To put it simply, it’s not because anyone wants to make people angry on purpose. If anyone did that on purpose, it definitely would show through their work through a pretty heavy bias. Political satire has managed to thrive in today’s political environment for the sole purpose of its talking points. I’m not talking about during the piece of satire, but what comes as a result of it. Like I mentioned earlier, when it comes t talking about politics, it can get a huge ball rolling when it comes to discussion from either side of the argument. When we see something or someone we enjoy criticized, based on the situation, we can react in many different ways. While these still apply in politics, these extremes are dialed up. For example, the past presidential and vice presidential debates. Not even a few days after the event, people jumped on the satire bandwagon for both parties, and for the most recent debate, not even a week has passed.

It’s pretty obvious that people can capitalize off of politics, it can bring lots of potential viewership. But it can also bring lots of discussion, and even though talking about politics can get out of control, I think being able to talk about it can be a good thing. Sure, we may not agree with every point someone says, but the value of political satire, and especially satire in general, is that it allows society to gain a much more open mind about all sorts of subjects, warts and all. The first political debate seemed like a joke within itself to a lot of people, for all the right and wrong reasons. But if we’re able to make light of the situation in a comedic way, then we’ll be able to think about it more, comedically and psychologically. After all, the world is just one beautiful mess. We’ve just got to make the most of it, even with our differences.


Writing Event #6: The Responsibilities of COVID Drama

In the near future, it’s quite obvious that there will be stories, fictional or not, about the current pandemic crisis. I. myself have thought about the endless possibilites that one could make out of this event, whether it be a pandemic love story or a tragedy entailing one’s struggle contracting the virus itself. There is no doubt in my mind that slowly but surely, this will become a very prevalent topic in the years to come, especially for those who never lived during the time where the pandemic existed.

If there were ever works to come out revolving around the current pandemic, historically accurate or not, it would need these elements to make it work correctly:

1: Capture the uncertainties that came as a result of the pandemic.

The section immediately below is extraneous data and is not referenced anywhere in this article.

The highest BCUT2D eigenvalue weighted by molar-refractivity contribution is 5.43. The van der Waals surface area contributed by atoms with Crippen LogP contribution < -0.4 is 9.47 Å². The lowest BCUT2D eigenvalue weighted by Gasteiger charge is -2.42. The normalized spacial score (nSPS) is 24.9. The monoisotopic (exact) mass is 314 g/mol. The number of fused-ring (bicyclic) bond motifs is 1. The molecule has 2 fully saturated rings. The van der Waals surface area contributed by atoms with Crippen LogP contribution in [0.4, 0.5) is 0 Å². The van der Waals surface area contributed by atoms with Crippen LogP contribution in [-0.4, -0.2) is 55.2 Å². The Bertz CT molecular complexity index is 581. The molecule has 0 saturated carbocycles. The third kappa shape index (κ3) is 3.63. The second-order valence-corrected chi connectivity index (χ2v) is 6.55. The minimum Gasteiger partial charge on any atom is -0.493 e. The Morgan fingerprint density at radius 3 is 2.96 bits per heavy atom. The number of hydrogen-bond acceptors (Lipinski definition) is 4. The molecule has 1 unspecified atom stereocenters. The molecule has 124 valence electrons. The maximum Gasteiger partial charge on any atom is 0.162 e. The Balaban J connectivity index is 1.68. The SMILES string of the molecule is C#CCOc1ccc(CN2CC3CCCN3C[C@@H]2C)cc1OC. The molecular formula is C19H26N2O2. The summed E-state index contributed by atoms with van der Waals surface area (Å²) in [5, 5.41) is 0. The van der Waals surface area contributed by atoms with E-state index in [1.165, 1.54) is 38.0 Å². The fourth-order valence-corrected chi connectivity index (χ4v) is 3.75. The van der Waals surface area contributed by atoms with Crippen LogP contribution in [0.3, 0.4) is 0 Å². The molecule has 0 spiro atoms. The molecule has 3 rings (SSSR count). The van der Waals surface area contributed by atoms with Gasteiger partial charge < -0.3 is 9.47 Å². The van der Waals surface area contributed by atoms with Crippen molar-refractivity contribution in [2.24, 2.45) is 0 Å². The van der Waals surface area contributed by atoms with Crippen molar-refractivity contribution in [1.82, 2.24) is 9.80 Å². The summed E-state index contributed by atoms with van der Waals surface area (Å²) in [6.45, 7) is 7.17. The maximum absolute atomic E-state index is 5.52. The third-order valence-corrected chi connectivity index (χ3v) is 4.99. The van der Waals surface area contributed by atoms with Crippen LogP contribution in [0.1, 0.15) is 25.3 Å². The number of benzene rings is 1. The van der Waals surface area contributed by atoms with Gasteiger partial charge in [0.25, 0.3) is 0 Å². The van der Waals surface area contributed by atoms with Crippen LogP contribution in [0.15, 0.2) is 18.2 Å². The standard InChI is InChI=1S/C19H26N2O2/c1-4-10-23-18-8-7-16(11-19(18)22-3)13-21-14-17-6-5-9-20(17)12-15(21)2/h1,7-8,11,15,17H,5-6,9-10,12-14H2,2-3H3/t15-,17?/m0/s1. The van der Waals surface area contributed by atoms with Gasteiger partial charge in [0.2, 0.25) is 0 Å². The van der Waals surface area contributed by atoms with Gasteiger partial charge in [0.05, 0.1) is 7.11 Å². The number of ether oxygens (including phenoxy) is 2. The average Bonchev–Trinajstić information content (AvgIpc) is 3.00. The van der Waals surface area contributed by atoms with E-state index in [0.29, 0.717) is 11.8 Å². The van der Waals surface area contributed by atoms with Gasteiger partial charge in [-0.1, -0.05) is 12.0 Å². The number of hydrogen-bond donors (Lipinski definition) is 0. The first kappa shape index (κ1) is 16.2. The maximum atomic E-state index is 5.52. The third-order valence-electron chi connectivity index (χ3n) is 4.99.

• To me, this is something that is very important to capture. Even if we say we don’t mind situations that are out of control, you can’t deny the impact it had on our lives. As humans, things that we used to do without a care in the world now seems impossible due to our current situation. Not saying we can’t do what we used to, as now in the further stages of the pandemic, we’re allowed to go back to some fo the things we’ve usually done to a certain degree. However, it’s out anxieties and uncertainties that have gravitated the situation to something unbelievable in our minds. These emotions need to be captured, and the audience needs to feel that with the characters. Why are they anxious about all of this? It’s something that needs to be understood, and that idea needs to be pushed full-force.

2: Allow the audience to understand the gravity of the pandemic itself, and why it’s important.

  • In a few years from now, many people will be born in a world post-pandemic, where they wouldn’t understand the gravity of it all as much as those who inherently lived through it all. For example, I was born in a post-9/11 world, about a year afterwards to be exact. While my parents have told me about how much that situation had changed the world, I don’t have as clear of an understanding due to the sole fact that I never lived through it. All I can really see the capture how that must have felt like are videos and pictures, and my parent’s accounts of that day. When acting in a play about the pandemic, the actors need to resonate why this mattered so much. Make the audience understand to their fullest potential on why they should care about what the characters are going through, and make them feel as if they’re part of that experience.

3: Finally, express the idea of this pandemic’s impact, and express the possibility of it happening again.

  • Now if there’s one thing I definitely do not wish upon humanity, it’s another pandemic. I don’t think anyone could’ve expect another one of these, and look where that brought us! Plays about the pandemic don’t just need to explain the overall impact, but also bring up the possibility of this happening again. We remembered the flu pandemic in 1918, and we didn’t exactly think that something like that would happen to us again. Now, we’re thinking about all sorts of possibilities, and we’re not exactly sure when everything will turn back to the way it was. If anything, it probably won’t be the same afterwards. I’m not saying to bring up this idea to make anybody panic, but more of a psychological question. Yes, it could happen someday in the future, but what would you, someone who’s probably never experienced this sort of hardship, do in this situation? You’ve learned about it in history books, and probably videos in the near future. What would you think, and how would you feel about it?